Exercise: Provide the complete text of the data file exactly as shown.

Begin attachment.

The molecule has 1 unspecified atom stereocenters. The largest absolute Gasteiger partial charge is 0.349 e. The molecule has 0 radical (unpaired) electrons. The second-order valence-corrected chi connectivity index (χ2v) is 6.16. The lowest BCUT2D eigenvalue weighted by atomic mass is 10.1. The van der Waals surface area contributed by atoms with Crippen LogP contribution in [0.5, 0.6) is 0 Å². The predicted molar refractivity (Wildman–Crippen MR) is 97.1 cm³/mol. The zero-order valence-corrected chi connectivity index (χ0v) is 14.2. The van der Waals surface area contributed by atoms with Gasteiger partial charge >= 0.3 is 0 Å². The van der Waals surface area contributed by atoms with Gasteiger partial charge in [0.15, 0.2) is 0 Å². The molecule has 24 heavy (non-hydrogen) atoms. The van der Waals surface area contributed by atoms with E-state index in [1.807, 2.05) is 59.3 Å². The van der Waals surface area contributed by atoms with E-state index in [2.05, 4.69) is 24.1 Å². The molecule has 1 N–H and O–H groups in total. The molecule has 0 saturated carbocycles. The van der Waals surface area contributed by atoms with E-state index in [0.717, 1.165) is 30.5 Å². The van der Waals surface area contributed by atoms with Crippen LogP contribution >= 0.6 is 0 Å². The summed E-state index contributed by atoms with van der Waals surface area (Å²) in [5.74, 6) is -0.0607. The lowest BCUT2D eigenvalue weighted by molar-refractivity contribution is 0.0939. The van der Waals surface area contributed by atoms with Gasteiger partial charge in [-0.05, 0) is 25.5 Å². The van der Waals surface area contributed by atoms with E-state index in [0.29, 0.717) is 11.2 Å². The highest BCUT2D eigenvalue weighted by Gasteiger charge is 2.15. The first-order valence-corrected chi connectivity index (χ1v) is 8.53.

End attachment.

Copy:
The molecule has 1 unspecified atom stereocenters. The largest absolute Gasteiger partial charge is 0.349 e. The molecule has 0 radical (unpaired) electrons. The second-order valence-corrected chi connectivity index (χ2v) is 6.16. The lowest BCUT2D eigenvalue weighted by atomic mass is 10.1. The van der Waals surface area contributed by atoms with Crippen LogP contribution in [0.5, 0.6) is 0 Å². The predicted molar refractivity (Wildman–Crippen MR) is 97.1 cm³/mol. The zero-order valence-corrected chi connectivity index (χ0v) is 14.2. The van der Waals surface area contributed by atoms with Gasteiger partial charge >= 0.3 is 0 Å². The van der Waals surface area contributed by atoms with Gasteiger partial charge in [0.15, 0.2) is 0 Å². The molecule has 24 heavy (non-hydrogen) atoms. The van der Waals surface area contributed by atoms with E-state index in [1.807, 2.05) is 59.3 Å². The van der Waals surface area contributed by atoms with E-state index in [2.05, 4.69) is 24.1 Å². The molecule has 1 N–H and O–H groups in total. The molecule has 0 saturated carbocycles. The van der Waals surface area contributed by atoms with E-state index in [0.717, 1.165) is 30.5 Å². The van der Waals surface area contributed by atoms with Crippen LogP contribution >= 0.6 is 0 Å². The summed E-state index contributed by atoms with van der Waals surface area (Å²) in [5.74, 6) is -0.0607. The lowest BCUT2D eigenvalue weighted by molar-refractivity contribution is 0.0939. The van der Waals surface area contributed by atoms with Gasteiger partial charge in [-0.05, 0) is 25.5 Å². The van der Waals surface area contributed by atoms with E-state index in [0.29, 0.717) is 11.2 Å². The highest BCUT2D eigenvalue weighted by Gasteiger charge is 2.15. The first-order valence-corrected chi connectivity index (χ1v) is 8.53.